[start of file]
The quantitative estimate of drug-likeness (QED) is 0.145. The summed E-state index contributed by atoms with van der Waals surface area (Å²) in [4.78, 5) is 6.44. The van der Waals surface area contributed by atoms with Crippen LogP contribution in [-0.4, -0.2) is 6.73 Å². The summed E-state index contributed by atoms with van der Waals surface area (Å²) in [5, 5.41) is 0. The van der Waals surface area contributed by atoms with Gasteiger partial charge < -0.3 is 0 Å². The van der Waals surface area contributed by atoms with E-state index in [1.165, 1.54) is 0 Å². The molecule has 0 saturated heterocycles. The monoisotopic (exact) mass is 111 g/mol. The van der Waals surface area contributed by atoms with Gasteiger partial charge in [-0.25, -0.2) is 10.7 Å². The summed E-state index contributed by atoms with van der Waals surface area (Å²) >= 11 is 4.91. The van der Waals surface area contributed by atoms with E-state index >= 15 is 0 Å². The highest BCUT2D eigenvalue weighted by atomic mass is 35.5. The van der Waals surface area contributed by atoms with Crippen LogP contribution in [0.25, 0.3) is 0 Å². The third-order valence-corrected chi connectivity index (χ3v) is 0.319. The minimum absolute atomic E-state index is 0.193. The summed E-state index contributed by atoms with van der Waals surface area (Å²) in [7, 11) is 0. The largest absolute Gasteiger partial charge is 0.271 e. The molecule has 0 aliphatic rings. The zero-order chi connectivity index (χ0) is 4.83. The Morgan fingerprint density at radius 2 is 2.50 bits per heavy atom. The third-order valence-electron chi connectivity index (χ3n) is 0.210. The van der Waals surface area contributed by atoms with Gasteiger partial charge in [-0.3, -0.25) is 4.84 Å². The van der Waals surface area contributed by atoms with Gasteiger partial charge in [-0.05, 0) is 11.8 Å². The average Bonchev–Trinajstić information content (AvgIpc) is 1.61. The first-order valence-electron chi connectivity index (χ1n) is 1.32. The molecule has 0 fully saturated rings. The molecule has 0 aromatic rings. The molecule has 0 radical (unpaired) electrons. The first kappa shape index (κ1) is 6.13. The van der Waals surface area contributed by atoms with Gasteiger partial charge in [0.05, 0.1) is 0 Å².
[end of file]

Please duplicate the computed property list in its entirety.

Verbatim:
The quantitative estimate of drug-likeness (QED) is 0.145. The summed E-state index contributed by atoms with van der Waals surface area (Å²) in [4.78, 5) is 6.44. The van der Waals surface area contributed by atoms with Crippen LogP contribution in [-0.4, -0.2) is 6.73 Å². The summed E-state index contributed by atoms with van der Waals surface area (Å²) in [5, 5.41) is 0. The van der Waals surface area contributed by atoms with Gasteiger partial charge < -0.3 is 0 Å². The van der Waals surface area contributed by atoms with E-state index in [1.165, 1.54) is 0 Å². The molecule has 0 saturated heterocycles. The monoisotopic (exact) mass is 111 g/mol. The van der Waals surface area contributed by atoms with Gasteiger partial charge in [-0.25, -0.2) is 10.7 Å². The summed E-state index contributed by atoms with van der Waals surface area (Å²) >= 11 is 4.91. The van der Waals surface area contributed by atoms with E-state index >= 15 is 0 Å². The highest BCUT2D eigenvalue weighted by atomic mass is 35.5. The van der Waals surface area contributed by atoms with Crippen LogP contribution in [0.25, 0.3) is 0 Å². The third-order valence-corrected chi connectivity index (χ3v) is 0.319. The minimum absolute atomic E-state index is 0.193. The summed E-state index contributed by atoms with van der Waals surface area (Å²) in [7, 11) is 0. The largest absolute Gasteiger partial charge is 0.271 e. The molecule has 0 aliphatic rings. The zero-order chi connectivity index (χ0) is 4.83. The Morgan fingerprint density at radius 2 is 2.50 bits per heavy atom. The third-order valence-electron chi connectivity index (χ3n) is 0.210. The van der Waals surface area contributed by atoms with Gasteiger partial charge in [-0.3, -0.25) is 4.84 Å². The van der Waals surface area contributed by atoms with Gasteiger partial charge in [-0.05, 0) is 11.8 Å². The average Bonchev–Trinajstić information content (AvgIpc) is 1.61. The first-order valence-electron chi connectivity index (χ1n) is 1.32. The molecule has 0 fully saturated rings. The molecule has 0 aromatic rings. The molecule has 0 radical (unpaired) electrons. The first kappa shape index (κ1) is 6.13. The van der Waals surface area contributed by atoms with Gasteiger partial charge in [0.05, 0.1) is 0 Å².